Macroscopic lesions observed principally in the bursa which presents all stages of inflammation following acute infection. Autopsies performed on birds that died during the acute phase (three to four days following infection) reveal hypertrophic, hyperaemic and oedematous bursas. The most severe cases are characterised by a major infection of the mucous membrane and a serous transudate, giving the bursal surface a yellowish colour. This appearance is often accompanied by petechiae and haemorrhages. By the fifth day, the bursa reverts to normal size and by the eighth day becomes atrophied to less than a third of the normal size. The affected animals are severely dehydrated, and many birds have hypertrophic and whitish kidneys containing deposits of urate crystals and cell debris. Haemorrhages in the pectoral muscles and thighs are frequently observed, probably due to a coagulation disorder . Certain variants from the USA are reported to cause rapid atrophy of the bursa without a previous inflammatory phase . Moreover, in the acute form of the disease caused by hypervirulent strains, macroscopic lesions may also be observed in other lymphoid organs (thymus, spleen, caecal tonsils, Harderian glands, Peyer’s patches and bone marrow.
In areas contaminated by IBDV, most broiler flocks have anti-IBDV antibodies when leaving the farm. Current serological tests cannot distinguish between the antibodies induced by pathogenic IBDV and those induced by attenuated vaccine viruses, so serological diagnosis is of little interest in endemic zones. Nonetheless, the quantification of IBDV-induced antibodies is important for the medical prophylaxis of the disease in young animals, in order to measure the titer of passive antibodies and determine the appropriate date for vaccination or in laying hens to verify success of vaccination . Serology is likewise essential to confirm the disease-free status of SPF flocks. Each serological analysis must include a sufficient number (at least twenty) of individual serum samples representative of the flock under study. A kinetic study requires at least two serological analyses separated by an interval of three weeks (paired sera).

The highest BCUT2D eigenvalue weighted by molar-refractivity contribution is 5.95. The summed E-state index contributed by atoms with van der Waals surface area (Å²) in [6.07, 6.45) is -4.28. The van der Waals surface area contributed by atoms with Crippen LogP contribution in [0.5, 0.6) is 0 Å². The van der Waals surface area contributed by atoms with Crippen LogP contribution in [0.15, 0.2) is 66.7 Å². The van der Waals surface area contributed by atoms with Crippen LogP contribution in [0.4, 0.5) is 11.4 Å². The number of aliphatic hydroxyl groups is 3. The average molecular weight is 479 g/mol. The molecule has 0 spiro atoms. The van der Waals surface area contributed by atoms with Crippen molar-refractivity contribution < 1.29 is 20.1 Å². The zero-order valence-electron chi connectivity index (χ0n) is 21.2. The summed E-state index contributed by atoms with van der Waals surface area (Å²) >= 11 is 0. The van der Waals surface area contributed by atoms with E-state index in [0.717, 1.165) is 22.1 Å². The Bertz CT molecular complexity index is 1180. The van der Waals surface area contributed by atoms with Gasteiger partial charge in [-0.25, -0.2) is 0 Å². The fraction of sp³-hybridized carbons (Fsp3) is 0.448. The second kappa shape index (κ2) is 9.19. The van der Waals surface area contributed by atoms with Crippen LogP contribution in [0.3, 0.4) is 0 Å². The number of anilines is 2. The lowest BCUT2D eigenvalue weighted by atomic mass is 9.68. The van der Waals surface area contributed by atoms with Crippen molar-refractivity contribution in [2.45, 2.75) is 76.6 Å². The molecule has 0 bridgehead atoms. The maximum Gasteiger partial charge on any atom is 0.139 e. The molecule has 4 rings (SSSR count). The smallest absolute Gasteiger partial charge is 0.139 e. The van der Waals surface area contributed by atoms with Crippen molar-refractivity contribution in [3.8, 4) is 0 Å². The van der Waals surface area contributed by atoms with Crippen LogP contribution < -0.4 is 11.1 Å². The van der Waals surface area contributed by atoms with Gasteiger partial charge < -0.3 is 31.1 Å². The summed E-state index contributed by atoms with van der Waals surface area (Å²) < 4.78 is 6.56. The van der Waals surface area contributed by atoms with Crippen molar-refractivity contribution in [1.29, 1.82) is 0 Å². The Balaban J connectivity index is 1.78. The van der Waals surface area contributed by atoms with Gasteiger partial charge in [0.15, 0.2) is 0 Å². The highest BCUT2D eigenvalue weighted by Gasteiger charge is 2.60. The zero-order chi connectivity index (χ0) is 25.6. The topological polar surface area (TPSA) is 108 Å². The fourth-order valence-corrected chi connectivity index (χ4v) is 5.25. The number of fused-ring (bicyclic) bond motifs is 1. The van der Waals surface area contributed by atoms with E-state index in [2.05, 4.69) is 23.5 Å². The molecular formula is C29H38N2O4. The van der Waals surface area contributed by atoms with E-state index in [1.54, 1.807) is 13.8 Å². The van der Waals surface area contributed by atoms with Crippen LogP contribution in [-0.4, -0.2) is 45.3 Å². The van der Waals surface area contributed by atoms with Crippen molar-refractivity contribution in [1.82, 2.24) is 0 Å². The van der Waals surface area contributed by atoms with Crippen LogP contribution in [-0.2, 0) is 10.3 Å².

The most widely used quantitative tests are the detection of precipitating antibodies by agar gel immunodiffusion (AGID) enzyme-linked immunosorbent assay (ELISA)).
Agar gel immunodiffusion is the simplest, but least sensitive technique. Results are obtained after an incubation period of 48 h. Variability in results may be due to the investigator, as well as the nature of the viral strain used as an antigen.
Serum neutralisation presents the disadvantages that specialized equipment and five days incubation are required. The technique is much more sensitive than AGID and correlates better with the level of protection of the subjects tested.
The ELISA is the most rapid and sensitive method, and presents the fewest variations due to the viral strain used as an antigen. Considerable inter- and intra-laboratory variability can occur with certain commercial kits. Although the correlation between results obtained using SN and ELISA is high, ELISA remains less sensitive, and does not detect low neutralizing titres which are sufficient to block vaccine administration (residual maternal antibodies). Enzyme-linked immunosorbent assays which use a recombinant VP2 protein as the sole antigen may be better correlated with protection.
- Commercial broilers- 13 day intermediate plus in drinking water.
- Commercial layers- 14 & 28 day standard intermediate plus in drinking water & on 21 day intermediate plus in drinking water.
- For breeder hen- Traditionally at prelay stage & midlay stage IBD inactivated vaccine is given to get high antibody titer.
Resistance Birds with maternal antibody are resistant due to high antibody titer. when antibody titer drops birds become susceptible. Very virulent strain can break the antibody barrier at young age. Older birds in which bursa is reduced in size & disappears are more resistant.
- Control thorough cleaning & disinfection of the houses between the flocks & the practice alI in , all out management. It delays infection & also provides time for vaccines to produce immunity.
- Hygienic & Sanitary precautions.
- Formaldehyde & Ionophores are found to be effective disinfectants.
- Removal of vectors like mealworms &
- Proper vaccination of birds & flock